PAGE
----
Bank of America Corp. (BAC), faced with a glut of foreclosed and abandoned houses it can’t sell, has a new tool to get rid of the most decrepit ones: a bulldozer.
The biggest U.S. mortgage servicer will donate 100 foreclosed houses in the Cleveland area and in some cases contribute to their demolition in partnership with a local agency that manages blighted property. The bank has similar plans in Detroit and Chicago, with more cities to come, and Wells Fargo & Co. (WFC), Citigroup Inc. (C), JPMorgan Chase & Co. (JPM) and Fannie Mae are conducting or considering their own programs.
Disposing of repossessed homes is one of the biggest headaches for lenders in the U.S., where 1,679,125 houses, or one in every 77, were in some stage of foreclosure as of June, according to research firm RealtyTrac Inc. of Irvine, California. The prospect of those properties flooding the market has depressed prices and driven off buyers concerned that housing values will keep dropping.
“There is way too much supply,” said Gus Frangos, president of the Cleveland-based Cuyahoga County Land Reutilization Corp., which works with lenders, government officials and homeowners to salvage vacant homes. “The best thing we can do to stabilize the market is to get the garbage off.”
Bank of America had 40,000 foreclosures in the first quarter, saddling the Charlotte, North Carolina-based lender with taxes and maintenance costs. The bank announced the Cleveland program last month, has committed as many as 100 properties in Detroit and 150 in Chicago, and may add as many as nine cities by the end of the year, said Rick Simon, a company spokesman.
The lender will pay as much as $7,500 for demolition or $3,500 in areas eligible to receive funds through the federal Neighborhood Stabilization Program. Uses for the land include development, open space and urban farming, according to the statement. Simon declined to say how many foreclosed properties Bank of America holds.
Ohio ranked among the top 10 states with the most foreclosure filings in June, according to RealtyTrac. The state has 71,617 foreclosed homes, Cuyahoga County 9,797 and Cleveland 6,778, RealtyTrac said.
The tear-downs are in varying states of disrepair, from uninhabitable to badly damaged. Simon said some are worth less than $10,000, and it would cost too much to make them livable.
“No one needs these homes, no one is going to buy them,” said Christopher Thornberg, founding partner at the Los Angeles office of Beacon Economics LLC, a forecasting firm. “Bank of America is not going to be able to cover its losses, so it might as well give them away and get a little write-off and some nice public relations.”
Donating a house may create an income-tax deduction, said Robert Willens, an independent accounting analyst based in New York. A bank might deduct as much as the fair market value if a home wasn’t acquired with the explicit intent of knocking it down, he said.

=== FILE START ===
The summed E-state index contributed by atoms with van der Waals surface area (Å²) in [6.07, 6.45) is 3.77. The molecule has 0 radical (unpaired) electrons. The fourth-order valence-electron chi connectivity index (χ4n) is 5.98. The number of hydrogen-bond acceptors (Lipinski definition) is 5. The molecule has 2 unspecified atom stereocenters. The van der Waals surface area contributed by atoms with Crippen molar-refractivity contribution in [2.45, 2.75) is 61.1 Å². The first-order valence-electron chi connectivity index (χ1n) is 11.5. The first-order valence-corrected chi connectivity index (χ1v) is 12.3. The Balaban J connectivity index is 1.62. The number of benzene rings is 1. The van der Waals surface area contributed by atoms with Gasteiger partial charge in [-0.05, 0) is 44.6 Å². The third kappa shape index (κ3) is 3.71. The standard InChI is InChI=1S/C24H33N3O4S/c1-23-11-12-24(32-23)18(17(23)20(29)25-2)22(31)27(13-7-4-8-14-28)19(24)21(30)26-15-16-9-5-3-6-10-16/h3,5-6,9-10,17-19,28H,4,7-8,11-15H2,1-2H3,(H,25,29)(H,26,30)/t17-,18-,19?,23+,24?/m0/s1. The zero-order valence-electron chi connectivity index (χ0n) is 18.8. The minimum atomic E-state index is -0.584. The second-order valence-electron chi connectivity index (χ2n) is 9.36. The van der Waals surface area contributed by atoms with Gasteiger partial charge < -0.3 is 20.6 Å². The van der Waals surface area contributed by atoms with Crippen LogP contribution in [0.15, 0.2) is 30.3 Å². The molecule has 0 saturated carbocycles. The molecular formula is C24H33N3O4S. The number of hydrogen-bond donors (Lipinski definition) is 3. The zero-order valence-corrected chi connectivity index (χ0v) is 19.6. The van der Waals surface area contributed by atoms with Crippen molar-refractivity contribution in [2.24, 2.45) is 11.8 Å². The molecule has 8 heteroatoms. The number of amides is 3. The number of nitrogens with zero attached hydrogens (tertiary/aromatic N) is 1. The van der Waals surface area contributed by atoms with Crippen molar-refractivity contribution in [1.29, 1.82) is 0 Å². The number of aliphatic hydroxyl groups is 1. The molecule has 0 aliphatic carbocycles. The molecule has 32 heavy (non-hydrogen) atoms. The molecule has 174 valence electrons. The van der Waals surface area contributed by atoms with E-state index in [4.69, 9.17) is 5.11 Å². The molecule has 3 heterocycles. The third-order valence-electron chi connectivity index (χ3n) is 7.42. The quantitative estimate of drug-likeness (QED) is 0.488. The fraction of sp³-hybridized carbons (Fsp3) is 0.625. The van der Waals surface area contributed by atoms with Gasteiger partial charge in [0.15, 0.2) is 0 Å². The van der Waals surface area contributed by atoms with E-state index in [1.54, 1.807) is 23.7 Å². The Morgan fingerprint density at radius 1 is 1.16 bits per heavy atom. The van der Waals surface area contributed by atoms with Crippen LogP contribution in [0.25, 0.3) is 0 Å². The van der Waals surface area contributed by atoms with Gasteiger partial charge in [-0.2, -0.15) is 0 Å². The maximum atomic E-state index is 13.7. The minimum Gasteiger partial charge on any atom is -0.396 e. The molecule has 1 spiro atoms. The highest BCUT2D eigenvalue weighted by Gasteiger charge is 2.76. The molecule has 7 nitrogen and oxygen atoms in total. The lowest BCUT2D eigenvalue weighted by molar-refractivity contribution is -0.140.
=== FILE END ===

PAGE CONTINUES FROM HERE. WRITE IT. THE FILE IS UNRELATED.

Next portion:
Wells Fargo and Fannie Mae already started donating houses and demolition funds in Ohio. San Francisco-based Wells Fargo, the biggest U.S. home lender, gave 26 properties and $127,000 to the Cuyahoga land bank, said Russ Cross, Midwest regional servicing director for Wells Fargo Home Mortgage. Since 2009, Wells Fargo made more than 800 donations, the bank said.
Fannie Mae, the mortgage-finance company operating under U.S. conservatorship, made its first deal with the Cuyahoga land bank in 2009, and sells houses to the organization at a “very nominal value,” or about $1 and an additional $200 in closing costs, said P.J. McCarthy, who heads alternative disposition programs.
Fannie Mae sold 200 foreclosures to the Cuyahoga organization in 2010 and has similar programs in Detroit and Chicago. Cleveland is the only city where Washington-based Fannie Mae contributes $3,500 toward demolition, McCarthy said.
“It’s an economically justifiable transaction,” McCarthy said. “Holding on to a property that might sell for $1,000 or $2,000 or $5,000 for several hundred days is not in anybody’s best interest.”
JPMorgan, the second-biggest U.S. bank, has donated or sold at a discount almost 1,900 properties valued at more than $100 million in more than 37 states since late 2008, including 22 in Cleveland, said Jim O’Donnell, manager of community revitalization. The majority aren’t demolished, he said.
Citigroup has been donating foreclosures since 2008 through the National Community Stabilization Trust, according to an e- mailed statement from Natalie Abatemarco, managing director for the bank’s office of homeownership preservation. The New York- based company, ranked third among U.S. lenders, is part of the Washington-based nonprofit trust’s pilot program that starts in late August to provide funds for purchases in distressed neighborhoods, and the money can be used toward demolition, Abatemarco said.
Demolishing all of Cleveland’s foreclosed and abandoned properties might cost $250 million, Frangos said. There are as many as 13,000, according to Case Western Reserve University in Cleveland and Neighborhood Progress Inc., a nonprofit organization working to counter the effects of foreclosures in six Cleveland areas, according to its website. The Cuyahoga County land bank owns about 899 properties and will demolish about 700 in the next six to seven months, Frangos said.
Blow Them Up
The oversupply of homes once prompted Warren Buffett, chairman and chief executive officer of Berkshire Hathaway Inc. (BRK/A), to quip in February 2010 that one solution was to “blow up a lot of houses — a tactic similar to the destruction of autos that occurred with the ‘cash-for-clunkers’ program.’”
Still, the knockdowns aren’t likely to outpace foreclosures, said Rick Sharga, RealtyTrac’s senior vice president. Foreclosures may accelerate as banks clear a backlog caused by soft real estate markets and legal disputes over tactics used to seize homes.
“These sorts of programs will basically only be nibbling on the edges,” Sharga said.